“What was she singing, Sindy?”
“I don’t know.”
“Oh.” Lucy bit her lip, containing her impulse to sing a few bars of a particular song and ask if that was it. But she knew it was. Miranda had been singing one song, a version of an old folk ballad, every time she showed up in Lucy’s life. Lucy was sick of it.
But the ballad still haunted her. Twined itself unexpectedly in her mind and inner ear, which was where it was now.
Are you going to Scarborough Fair?
Parsley, sage, rosemary and thyme
Remember me to one who lives there
She must be a true love of mine
Author: Nancy Werlin
Synopsis: Pregnant by rape while still in high school, Lucy Scarborough discovers that she is one of a long line of women who give birth to daughters at age eighteen and immediately go insane. Her own mother, Miranda, believed they were cursed by an Elfin Knight, and that they could only be saved by completing the three impossible tasks their version of the song Scarborough Fair asks for. Lucy is matter-of-fact and realistic by nature, but her sanity, and her baby’s future, depend on her ability to believe in—and do—the impossible.
Notes: This is a fascinating, albeit horrifying premise. I’ve wanted to read the book for a long time; the more so because I enjoyed Werlin’s Extraordinary.
The novel starts off very strong, giving an intriguing and dimensional picture of the protagonist and her pre-fairy-tale life. I was hooked right away—immediately fond of Lucy, of the musical Leo and motherly Soledad, of homeless Miranda, and of neighbor boy Zach. The music history and use of the old ballad also intrigued me.
When it came time to talk of rape, Werlin chose a well-phrased discretion, respecting the probable youth of her audience (I’d expect to see girls as young as eleven or twelve reading this book.) Faced with the consequences of that moment, Werlin’s characters stick to the Widely Acceptable Belief that abortion is entirely okay if pregnancy interferes with a woman’s life goals, which I cannot agree with. Their perspective suffers as well from the notion that college and career is the only right path for a smart young American.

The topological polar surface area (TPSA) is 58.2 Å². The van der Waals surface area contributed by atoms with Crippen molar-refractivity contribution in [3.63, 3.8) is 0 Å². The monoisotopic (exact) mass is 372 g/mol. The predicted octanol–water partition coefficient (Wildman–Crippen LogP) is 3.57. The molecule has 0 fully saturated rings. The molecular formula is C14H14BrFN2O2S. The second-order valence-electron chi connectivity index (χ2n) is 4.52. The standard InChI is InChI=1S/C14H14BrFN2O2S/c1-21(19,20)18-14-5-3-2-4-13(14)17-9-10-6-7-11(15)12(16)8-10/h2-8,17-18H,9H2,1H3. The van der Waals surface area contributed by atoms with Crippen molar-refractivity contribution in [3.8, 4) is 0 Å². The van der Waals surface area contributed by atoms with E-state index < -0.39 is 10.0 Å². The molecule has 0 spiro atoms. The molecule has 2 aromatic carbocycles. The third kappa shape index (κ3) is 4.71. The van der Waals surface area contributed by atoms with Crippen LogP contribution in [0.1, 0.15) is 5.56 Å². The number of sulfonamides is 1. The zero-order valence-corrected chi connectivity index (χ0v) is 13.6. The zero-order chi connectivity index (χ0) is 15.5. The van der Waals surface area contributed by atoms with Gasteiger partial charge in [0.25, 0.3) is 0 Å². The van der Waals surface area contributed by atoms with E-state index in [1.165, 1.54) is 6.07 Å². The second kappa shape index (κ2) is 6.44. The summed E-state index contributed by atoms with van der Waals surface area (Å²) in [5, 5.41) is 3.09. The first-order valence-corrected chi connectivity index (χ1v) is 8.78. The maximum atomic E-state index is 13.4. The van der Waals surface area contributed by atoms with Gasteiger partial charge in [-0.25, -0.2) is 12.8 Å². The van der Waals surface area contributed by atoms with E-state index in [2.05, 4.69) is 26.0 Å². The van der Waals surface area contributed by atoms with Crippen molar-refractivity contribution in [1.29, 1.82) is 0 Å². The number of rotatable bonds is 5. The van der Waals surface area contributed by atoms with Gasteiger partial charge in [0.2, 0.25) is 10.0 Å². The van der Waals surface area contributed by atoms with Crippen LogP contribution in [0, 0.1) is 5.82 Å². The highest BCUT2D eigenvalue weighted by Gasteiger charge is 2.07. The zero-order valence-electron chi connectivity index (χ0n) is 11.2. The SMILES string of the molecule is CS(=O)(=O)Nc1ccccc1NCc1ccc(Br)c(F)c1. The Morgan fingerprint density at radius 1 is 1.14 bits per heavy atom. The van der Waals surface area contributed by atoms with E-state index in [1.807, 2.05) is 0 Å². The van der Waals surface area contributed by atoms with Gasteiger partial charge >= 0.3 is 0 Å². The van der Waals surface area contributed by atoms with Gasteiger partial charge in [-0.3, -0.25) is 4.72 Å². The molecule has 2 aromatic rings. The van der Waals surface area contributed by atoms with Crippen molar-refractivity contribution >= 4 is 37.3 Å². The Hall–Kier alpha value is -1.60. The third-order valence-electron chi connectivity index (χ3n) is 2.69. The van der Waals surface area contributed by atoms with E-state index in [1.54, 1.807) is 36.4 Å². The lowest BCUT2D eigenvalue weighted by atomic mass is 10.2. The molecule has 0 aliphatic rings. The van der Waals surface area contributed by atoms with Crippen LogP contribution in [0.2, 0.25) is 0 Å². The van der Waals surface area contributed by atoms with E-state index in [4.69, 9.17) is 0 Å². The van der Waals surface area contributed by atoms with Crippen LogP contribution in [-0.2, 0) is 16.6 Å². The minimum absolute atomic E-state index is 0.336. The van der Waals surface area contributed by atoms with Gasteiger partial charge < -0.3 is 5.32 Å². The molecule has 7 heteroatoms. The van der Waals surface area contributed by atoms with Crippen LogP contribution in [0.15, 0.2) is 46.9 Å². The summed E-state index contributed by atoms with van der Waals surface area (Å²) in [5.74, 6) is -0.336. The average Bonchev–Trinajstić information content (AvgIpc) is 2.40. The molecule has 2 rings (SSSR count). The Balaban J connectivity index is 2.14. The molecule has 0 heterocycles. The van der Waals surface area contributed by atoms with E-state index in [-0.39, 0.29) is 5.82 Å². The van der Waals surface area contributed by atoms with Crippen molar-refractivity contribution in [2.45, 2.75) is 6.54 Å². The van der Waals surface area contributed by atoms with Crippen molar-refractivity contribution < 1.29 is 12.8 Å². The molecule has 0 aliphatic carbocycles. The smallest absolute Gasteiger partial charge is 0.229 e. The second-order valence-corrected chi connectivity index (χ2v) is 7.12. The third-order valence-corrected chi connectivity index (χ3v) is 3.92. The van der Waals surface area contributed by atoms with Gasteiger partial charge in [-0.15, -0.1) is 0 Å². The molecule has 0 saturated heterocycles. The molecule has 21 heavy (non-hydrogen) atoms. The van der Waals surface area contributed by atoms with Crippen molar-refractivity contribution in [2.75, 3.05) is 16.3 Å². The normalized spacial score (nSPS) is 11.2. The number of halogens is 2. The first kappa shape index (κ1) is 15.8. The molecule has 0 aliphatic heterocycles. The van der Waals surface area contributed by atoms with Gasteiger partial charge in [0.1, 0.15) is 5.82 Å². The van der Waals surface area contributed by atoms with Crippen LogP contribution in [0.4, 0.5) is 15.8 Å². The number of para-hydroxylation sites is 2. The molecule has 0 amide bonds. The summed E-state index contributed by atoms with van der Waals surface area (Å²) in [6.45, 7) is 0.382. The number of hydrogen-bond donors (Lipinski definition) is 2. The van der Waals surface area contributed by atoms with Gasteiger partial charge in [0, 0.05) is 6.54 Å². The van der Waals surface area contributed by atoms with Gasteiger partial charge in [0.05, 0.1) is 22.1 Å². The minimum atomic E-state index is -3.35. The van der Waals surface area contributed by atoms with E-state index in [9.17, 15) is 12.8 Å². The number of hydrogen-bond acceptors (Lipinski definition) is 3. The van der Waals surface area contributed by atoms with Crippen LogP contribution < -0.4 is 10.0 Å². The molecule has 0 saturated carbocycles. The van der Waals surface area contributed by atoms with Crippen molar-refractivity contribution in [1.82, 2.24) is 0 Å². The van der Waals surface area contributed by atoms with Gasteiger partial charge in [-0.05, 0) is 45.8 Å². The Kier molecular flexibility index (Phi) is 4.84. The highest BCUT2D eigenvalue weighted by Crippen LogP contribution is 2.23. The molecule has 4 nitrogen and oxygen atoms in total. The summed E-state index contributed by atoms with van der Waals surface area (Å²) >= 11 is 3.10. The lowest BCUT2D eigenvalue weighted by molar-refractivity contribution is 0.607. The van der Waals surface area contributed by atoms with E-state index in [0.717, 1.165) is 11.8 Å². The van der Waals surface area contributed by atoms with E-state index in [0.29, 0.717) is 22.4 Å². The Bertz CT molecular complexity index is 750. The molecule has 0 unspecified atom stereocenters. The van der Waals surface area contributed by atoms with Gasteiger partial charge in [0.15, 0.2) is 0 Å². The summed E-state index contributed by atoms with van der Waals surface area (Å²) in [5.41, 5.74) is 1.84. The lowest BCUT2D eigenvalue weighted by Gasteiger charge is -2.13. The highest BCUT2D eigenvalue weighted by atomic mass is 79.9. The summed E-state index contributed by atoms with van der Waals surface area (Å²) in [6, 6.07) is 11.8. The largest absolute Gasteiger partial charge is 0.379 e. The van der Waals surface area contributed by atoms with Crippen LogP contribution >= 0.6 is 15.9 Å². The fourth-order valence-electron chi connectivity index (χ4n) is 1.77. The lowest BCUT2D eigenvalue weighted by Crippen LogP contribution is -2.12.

Where Werlin herself stands, I couldn’t say, as the story itself is a step in a more generous direction. Lucy refuses to sacrifice her baby, even to save her own sanity. From a greater understanding of her family history, particularly of Miranda’s situation, she is grateful that her mother chose to give her life. She thinks of the baby as “my daughter” and loves her. I thoroughly respect that.
The story is ultimately a modern encounter with a harsh fairy tale—an evil elf-lord playing a cruel game with human women. The requisite three tasks must be accomplished, all of them designed to stump the realistic mind. But the brutal faerie curse is battled by the tough realism not only of Lucy, but of her foster parents and Zach.
Zach is a hero in the good old romantic tradition: courageous, chivalric and larger-than-life. I would have taken a little more filling out of his character, but then, the entire last half of the book covered so much time that character development, even Lucy’s, got a bit lost in the action. But still, he's a good-hearted and likable hero. I like the good boys best. Along those lines, I recommend Nancy Werlin's own thoughts on the writing of this book.
The ending is worth the read, not that anyone would be able to stop once they got started.
Special thanks to Arabella for getting me a copy of this book. I enjoyed it, and will probably re-read it to see if I get a better sense of the characters on the second time. Sometimes I blast through too quickly in the quest to find out what happens, and miss things. :)
Recommendation: Naturally, this book goes best with a good arrangement of Scarborough Fair. Simon & Garfunkel’s is popular and even mentioned in the story. My favorite is probably Sarah Brightman’s.